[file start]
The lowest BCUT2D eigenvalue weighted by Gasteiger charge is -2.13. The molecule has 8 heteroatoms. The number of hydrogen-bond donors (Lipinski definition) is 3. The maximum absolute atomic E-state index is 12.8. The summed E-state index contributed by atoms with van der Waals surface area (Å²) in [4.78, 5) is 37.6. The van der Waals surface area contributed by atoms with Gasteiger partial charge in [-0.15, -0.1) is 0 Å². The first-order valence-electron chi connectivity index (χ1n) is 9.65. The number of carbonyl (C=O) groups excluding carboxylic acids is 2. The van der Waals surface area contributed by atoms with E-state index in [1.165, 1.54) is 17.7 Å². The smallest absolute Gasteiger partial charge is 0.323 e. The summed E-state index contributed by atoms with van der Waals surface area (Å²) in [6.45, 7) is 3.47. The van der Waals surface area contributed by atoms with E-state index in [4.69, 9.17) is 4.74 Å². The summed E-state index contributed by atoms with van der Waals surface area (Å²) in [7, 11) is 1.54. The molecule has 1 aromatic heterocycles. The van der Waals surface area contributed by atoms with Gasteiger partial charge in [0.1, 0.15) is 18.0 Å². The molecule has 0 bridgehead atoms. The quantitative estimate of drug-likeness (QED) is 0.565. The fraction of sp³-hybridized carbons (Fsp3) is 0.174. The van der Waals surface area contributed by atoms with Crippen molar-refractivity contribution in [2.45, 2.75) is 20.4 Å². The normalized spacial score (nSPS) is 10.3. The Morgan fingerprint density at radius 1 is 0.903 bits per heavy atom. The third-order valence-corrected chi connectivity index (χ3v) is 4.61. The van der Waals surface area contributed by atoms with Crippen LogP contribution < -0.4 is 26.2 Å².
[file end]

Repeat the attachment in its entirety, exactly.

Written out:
The lowest BCUT2D eigenvalue weighted by Gasteiger charge is -2.13. The molecule has 8 heteroatoms. The number of hydrogen-bond donors (Lipinski definition) is 3. The maximum absolute atomic E-state index is 12.8. The summed E-state index contributed by atoms with van der Waals surface area (Å²) in [4.78, 5) is 37.6. The van der Waals surface area contributed by atoms with Gasteiger partial charge in [-0.15, -0.1) is 0 Å². The first-order valence-electron chi connectivity index (χ1n) is 9.65. The number of carbonyl (C=O) groups excluding carboxylic acids is 2. The van der Waals surface area contributed by atoms with E-state index in [1.165, 1.54) is 17.7 Å². The smallest absolute Gasteiger partial charge is 0.323 e. The summed E-state index contributed by atoms with van der Waals surface area (Å²) in [6.45, 7) is 3.47. The van der Waals surface area contributed by atoms with E-state index in [4.69, 9.17) is 4.74 Å². The summed E-state index contributed by atoms with van der Waals surface area (Å²) in [7, 11) is 1.54. The molecule has 1 aromatic heterocycles. The van der Waals surface area contributed by atoms with Gasteiger partial charge in [0.1, 0.15) is 18.0 Å². The molecule has 0 bridgehead atoms. The quantitative estimate of drug-likeness (QED) is 0.565. The fraction of sp³-hybridized carbons (Fsp3) is 0.174. The van der Waals surface area contributed by atoms with Crippen molar-refractivity contribution in [2.45, 2.75) is 20.4 Å². The normalized spacial score (nSPS) is 10.3. The Morgan fingerprint density at radius 1 is 0.903 bits per heavy atom. The third-order valence-corrected chi connectivity index (χ3v) is 4.61. The van der Waals surface area contributed by atoms with Crippen LogP contribution < -0.4 is 26.2 Å².